Stanford professor Maryam Mirzakhani, the first and only woman to win the prestigious Fields Medal prize for mathematics, died Saturday after four years with breast cancer, the university announced.
Her friend Firouz Michael Naderi, an Iranian-American NASA scientist, said on Instagram, "A light was turned off today". Later he twitted: A genius? Yes.
Before her death from breast cancer which had spread to her bones, Mirzakhani was a professor at Stanford University, has worked at Princeton before securing a professorship at Stanford in 2008.
The two times gold medal victor in the International Mathematical Olympiad received her Bachelor of Science in mathematics from Iran's Sharif University of Technology in 1999 and earned a PhD degree in mathematics from Harvard University in 2004.
In recent years, she worked with Alex Eskin at the University of Chicago to investigate the trajectory of a billiard ball as it bounces around a polygonal table.
Last year, she became the first Iranian woman to be elected to the US National Academy of Sciences.
Firouz Naderi’s post in Instagram in reaction to Mirzakhani’s death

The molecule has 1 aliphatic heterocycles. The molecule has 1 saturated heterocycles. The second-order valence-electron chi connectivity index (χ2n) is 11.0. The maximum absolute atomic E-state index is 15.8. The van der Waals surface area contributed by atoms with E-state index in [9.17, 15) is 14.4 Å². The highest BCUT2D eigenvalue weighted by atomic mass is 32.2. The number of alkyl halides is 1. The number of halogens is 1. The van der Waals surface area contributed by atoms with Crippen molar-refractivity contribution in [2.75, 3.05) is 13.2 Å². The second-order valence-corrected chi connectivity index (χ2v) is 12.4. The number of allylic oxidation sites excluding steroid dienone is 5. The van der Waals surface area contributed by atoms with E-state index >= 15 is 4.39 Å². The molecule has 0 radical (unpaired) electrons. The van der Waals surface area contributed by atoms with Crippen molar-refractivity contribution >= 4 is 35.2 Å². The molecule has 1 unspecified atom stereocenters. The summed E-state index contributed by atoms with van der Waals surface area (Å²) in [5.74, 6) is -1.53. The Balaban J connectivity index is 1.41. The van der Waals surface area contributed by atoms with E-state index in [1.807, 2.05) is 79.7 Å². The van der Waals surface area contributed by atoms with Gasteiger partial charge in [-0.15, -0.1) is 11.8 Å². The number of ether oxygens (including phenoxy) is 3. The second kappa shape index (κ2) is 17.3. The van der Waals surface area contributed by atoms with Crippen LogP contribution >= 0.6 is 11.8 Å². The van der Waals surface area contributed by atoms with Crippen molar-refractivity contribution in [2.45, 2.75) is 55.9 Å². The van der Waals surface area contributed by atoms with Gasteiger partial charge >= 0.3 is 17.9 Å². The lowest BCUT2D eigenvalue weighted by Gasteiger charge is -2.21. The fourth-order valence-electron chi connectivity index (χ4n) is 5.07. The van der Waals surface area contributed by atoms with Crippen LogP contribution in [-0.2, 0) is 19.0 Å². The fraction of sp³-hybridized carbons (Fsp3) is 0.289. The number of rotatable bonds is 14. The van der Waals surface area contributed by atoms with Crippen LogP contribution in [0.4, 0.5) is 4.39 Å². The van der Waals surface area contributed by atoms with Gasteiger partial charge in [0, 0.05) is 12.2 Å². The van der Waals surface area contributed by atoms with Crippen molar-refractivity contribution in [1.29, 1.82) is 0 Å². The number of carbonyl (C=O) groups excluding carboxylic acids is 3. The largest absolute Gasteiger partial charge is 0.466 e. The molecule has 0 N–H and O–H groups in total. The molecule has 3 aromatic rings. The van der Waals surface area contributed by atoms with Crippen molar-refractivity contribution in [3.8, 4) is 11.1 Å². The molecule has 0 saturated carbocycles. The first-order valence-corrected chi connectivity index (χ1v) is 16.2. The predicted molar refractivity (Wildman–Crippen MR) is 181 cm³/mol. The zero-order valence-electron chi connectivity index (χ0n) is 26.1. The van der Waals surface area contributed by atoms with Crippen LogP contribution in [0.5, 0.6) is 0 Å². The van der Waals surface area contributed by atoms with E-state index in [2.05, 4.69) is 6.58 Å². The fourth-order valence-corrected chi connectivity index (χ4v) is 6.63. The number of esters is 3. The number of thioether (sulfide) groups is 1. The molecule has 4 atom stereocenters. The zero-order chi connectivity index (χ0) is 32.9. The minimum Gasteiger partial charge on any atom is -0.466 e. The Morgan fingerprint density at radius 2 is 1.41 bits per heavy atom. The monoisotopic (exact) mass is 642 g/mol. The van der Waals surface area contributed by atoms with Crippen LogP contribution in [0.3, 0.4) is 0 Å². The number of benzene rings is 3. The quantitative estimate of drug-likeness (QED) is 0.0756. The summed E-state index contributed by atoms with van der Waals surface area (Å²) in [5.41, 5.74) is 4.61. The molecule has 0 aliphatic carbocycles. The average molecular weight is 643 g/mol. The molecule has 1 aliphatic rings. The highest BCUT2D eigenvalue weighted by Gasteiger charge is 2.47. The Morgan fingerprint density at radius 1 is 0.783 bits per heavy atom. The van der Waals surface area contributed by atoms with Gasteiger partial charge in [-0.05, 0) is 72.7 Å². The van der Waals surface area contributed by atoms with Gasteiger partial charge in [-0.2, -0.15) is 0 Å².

She left Iran to pursue her post-graduate degree in the United States, earning a PhD from Harvard in 2004.
Mirzakhani enjoyed pure mathematics because of its "elegance and longevity", she said. She said in interviews that she liked the interdisciplinary connections and implications of her work.
Mirzakhani studied the complexities of curved surfaces such as spheres, doughnut shapes and hyperbolas.
"It's like being lost in a jungle and trying to use all the knowledge that you can gather to come up with some new tricks, and with some luck you might find a way out", she added. She won two gold medals at the International Mathematical Olympiad, bringing home the top honors in 1994 and 1995.
The paper she completed based on that exercise was published in 2013. Kerckhoff is a mathematics professor at Stanford and was one of Mirzakhani's collaborators.
Mirzakhani is survived by her husband and a daughter.